11:1 In the spring of the year, at the time when kings 1 normally conduct wars, 2 David sent out Joab with his officers 3 and the entire Israelite army. 4 They defeated the Ammonites and besieged Rabbah. But David stayed behind in Jerusalem. 5 11:2 One evening David got up from his bed and walked around on the roof of his palace. 6 From the roof he saw a woman bathing. Now this woman was very attractive. 7 11:3 So David sent someone to inquire about the woman. The messenger 8 said, “Isn’t this Bathsheba, the daughter of Eliam, the wife of Uriah the Hittite?”
11:4 David sent some messengers to get her. 9 She came to him and he had sexual relations with her. 10 (Now at that time she was in the process of purifying herself from her menstrual uncleanness.) 11 Then she returned to her home. 11:5 The woman conceived and then sent word to David saying, “I’m pregnant.”
11:6 So David sent a message to Joab that said, “Send me Uriah the Hittite.” So Joab sent Uriah to David. 11:7 When Uriah came to him, David asked about how Joab and the army were doing and how the campaign was going. 12 11:8 Then David said to Uriah, “Go down to your home and relax.” 13 When Uriah left the palace, the king sent a gift to him. 14
1 tc Codex Leningrad (B19A), on which BHS is based, has here “messengers” (הַמַּלְאכִים, hammal’khim), probably as the result of contamination from the occurrence of that word in v. 4. The present translation follows most Hebrew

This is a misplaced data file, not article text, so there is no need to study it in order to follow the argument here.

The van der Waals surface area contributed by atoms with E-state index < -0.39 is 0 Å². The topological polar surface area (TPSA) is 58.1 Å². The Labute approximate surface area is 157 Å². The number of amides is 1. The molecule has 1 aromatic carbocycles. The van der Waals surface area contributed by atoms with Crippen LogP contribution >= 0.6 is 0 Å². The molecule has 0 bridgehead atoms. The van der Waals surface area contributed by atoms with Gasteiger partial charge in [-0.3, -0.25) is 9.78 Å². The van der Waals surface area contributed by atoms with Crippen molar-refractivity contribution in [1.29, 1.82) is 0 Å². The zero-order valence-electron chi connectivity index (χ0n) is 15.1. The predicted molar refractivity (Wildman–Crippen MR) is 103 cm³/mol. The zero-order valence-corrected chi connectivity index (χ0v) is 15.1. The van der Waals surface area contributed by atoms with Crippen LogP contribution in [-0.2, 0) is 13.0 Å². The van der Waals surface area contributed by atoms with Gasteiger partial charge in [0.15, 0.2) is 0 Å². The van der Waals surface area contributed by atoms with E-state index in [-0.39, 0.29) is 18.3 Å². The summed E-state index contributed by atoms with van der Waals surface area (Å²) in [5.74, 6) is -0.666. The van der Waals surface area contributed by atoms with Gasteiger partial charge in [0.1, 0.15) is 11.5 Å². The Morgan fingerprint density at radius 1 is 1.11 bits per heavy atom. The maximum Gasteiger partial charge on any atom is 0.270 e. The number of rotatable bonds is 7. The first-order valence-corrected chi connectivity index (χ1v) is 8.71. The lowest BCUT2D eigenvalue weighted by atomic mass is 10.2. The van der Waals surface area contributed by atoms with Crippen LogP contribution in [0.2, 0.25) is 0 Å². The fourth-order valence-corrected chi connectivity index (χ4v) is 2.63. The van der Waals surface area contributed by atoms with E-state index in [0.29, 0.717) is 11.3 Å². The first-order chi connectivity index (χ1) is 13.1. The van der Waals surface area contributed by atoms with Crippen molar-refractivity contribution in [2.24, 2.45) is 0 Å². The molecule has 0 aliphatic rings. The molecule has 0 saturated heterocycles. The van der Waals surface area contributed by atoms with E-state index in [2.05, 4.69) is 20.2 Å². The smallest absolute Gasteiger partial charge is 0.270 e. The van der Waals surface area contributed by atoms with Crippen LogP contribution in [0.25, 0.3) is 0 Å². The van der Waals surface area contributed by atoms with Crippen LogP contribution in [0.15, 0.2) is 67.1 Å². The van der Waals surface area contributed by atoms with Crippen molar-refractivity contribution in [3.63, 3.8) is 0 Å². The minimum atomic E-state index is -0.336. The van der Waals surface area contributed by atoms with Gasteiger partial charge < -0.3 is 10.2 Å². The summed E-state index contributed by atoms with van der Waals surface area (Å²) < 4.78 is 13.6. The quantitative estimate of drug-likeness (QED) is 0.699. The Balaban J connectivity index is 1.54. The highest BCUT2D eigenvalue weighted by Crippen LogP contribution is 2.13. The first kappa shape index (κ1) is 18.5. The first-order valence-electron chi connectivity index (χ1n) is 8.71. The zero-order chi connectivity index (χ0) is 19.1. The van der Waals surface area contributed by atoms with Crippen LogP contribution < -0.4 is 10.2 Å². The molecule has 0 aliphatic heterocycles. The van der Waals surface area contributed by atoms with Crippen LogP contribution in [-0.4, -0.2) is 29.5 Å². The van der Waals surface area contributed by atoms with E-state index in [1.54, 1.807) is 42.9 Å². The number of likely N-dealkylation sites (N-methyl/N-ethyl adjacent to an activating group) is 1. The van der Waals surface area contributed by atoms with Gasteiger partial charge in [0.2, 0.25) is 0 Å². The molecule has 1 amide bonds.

2 tn Heb “go out.”
3 tn Heb “and his servants with him.”
4 tn Heb “all Israel.”
5 tn The disjunctive clause contrasts David’s inactivity with the army’s activity.
7 tn The disjunctive clause highlights this observation and builds the tension of the story.
8 tn Heb “he”; the referent (the messenger) has been specified in the translation for clarity.
9 tn Heb “and David sent messengers and he took her.”
10 tn Heb “he lay with her” (so NASB, NRSV); TEV “he made love to her”; NIV, CEV, NLT “he slept with her.”
11 tn The parenthetical disjunctive clause further heightens the tension by letting the reader know that Bathsheba, having just completed her menstrual cycle, is ripe for conception. See P. K. McCarter, II Samuel (AB), 286. Since she just had her period, it will also be obvious to those close to the scene that Uriah, who has been away fighting, cannot be the father of the child.
12 tn Heb “concerning the peace of Joab and concerning the peace of the people and concerning the peace of the battle.”
13 tn Heb “and wash your feet.”
14 tn Heb “and there went out after him the gift of the king.”